The Health News – 16 September 2015

Overview:
• Victorian Health Minister Jill Hennessy says her department will listen to any recommendations made by the Hazelwood mine fire inquiry board. And she said that “We absolutely intend to initiate changes that arise from any of the recommendations.” She wants to build trust between her department and the Latrobe Valley community.

•  A 54-year-old Spanish cancer patient is the first person in the world to receive a titanium 3D-printed sternum and rib cage, designed and manufactured by an Australian company. The CSIRO said chest prosthetics were “notoriously tricky” to create due to the complex customised geometry and design for each patient.

•  It is not yet known if the $50 million Macksville Hospital upgrade will see the existing building demolished, or incorporated into the new structure. NSW Health Minister Jillian Skinner said clinicians and special interest groups will play a major role in the planning process of the new hospital. And the NSW Government has committed to redeveloping the hospital in this term of Government, and allocating $1.5 million for planning in the 2015-2016 Budget.News on Health Professional Radio. Today is the 16th September 2015. Read by Rebecca Foster.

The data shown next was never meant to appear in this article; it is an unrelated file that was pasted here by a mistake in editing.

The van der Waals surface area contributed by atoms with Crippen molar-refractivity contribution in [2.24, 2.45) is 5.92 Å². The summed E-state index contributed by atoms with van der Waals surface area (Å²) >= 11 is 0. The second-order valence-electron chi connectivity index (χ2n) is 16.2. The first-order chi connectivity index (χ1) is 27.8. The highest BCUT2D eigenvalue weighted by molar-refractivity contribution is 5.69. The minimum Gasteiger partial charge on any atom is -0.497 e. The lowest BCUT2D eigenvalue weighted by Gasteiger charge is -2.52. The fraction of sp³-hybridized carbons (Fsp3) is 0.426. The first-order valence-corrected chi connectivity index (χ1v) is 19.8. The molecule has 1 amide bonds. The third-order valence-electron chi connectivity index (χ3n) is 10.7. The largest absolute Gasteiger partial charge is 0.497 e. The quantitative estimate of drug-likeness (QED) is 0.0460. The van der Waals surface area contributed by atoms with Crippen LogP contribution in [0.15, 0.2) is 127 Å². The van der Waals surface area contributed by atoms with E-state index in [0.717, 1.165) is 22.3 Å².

http://www.abc.net.au/news/2015-09-14/vic-health-minister-promises-change-after-hazelwood-mine-fire/6772774

Victorian Health Minister Jill Hennessy says her department will listen to any recommendations made by the Hazelwood mine fire inquiry board.

At public hearings into the health impacts of the fire in Morwell, the inquiry’s counsel assisting, Peter Rozen, asked the board to make adverse findings against the Department of Health.

Mr Rozen told the inquiry, the department published selective and misleading data about deaths in the Latrobe Valley and said it may have breached the Health Act.

Ms Hennessy said she wants to build trust between her department and the Latrobe Valley community.

“We absolutely intend to initiate changes that arise from any of the recommendations,” she said.

“We want to get all of the answers and when we’ve got all of those answers we’ll be taking the appropriate action.”